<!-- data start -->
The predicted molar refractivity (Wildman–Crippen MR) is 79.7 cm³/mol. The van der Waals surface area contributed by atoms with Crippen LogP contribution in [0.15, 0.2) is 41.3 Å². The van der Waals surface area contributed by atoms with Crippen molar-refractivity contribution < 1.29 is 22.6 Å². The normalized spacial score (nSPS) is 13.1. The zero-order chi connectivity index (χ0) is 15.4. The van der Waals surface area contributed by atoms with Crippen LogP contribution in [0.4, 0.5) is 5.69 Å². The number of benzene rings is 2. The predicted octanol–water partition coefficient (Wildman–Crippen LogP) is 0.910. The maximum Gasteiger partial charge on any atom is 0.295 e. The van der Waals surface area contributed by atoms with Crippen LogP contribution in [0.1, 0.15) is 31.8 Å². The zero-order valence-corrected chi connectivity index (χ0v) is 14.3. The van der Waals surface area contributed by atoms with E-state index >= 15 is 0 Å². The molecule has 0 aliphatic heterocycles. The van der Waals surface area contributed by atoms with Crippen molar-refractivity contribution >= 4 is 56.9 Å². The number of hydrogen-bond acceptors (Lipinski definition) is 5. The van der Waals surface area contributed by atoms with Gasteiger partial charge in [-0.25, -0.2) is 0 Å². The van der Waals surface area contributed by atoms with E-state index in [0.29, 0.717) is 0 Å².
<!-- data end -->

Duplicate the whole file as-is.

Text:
The predicted molar refractivity (Wildman–Crippen MR) is 79.7 cm³/mol. The van der Waals surface area contributed by atoms with Crippen LogP contribution in [0.15, 0.2) is 41.3 Å². The van der Waals surface area contributed by atoms with Crippen molar-refractivity contribution < 1.29 is 22.6 Å². The normalized spacial score (nSPS) is 13.1. The zero-order chi connectivity index (χ0) is 15.4. The van der Waals surface area contributed by atoms with Crippen LogP contribution in [0.4, 0.5) is 5.69 Å². The number of benzene rings is 2. The predicted octanol–water partition coefficient (Wildman–Crippen LogP) is 0.910. The maximum Gasteiger partial charge on any atom is 0.295 e. The van der Waals surface area contributed by atoms with Crippen LogP contribution in [0.1, 0.15) is 31.8 Å². The zero-order valence-corrected chi connectivity index (χ0v) is 14.3. The van der Waals surface area contributed by atoms with E-state index >= 15 is 0 Å². The molecule has 0 aliphatic heterocycles. The van der Waals surface area contributed by atoms with Crippen molar-refractivity contribution >= 4 is 56.9 Å². The number of hydrogen-bond acceptors (Lipinski definition) is 5. The van der Waals surface area contributed by atoms with Gasteiger partial charge in [-0.25, -0.2) is 0 Å². The van der Waals surface area contributed by atoms with E-state index in [0.29, 0.717) is 0 Å².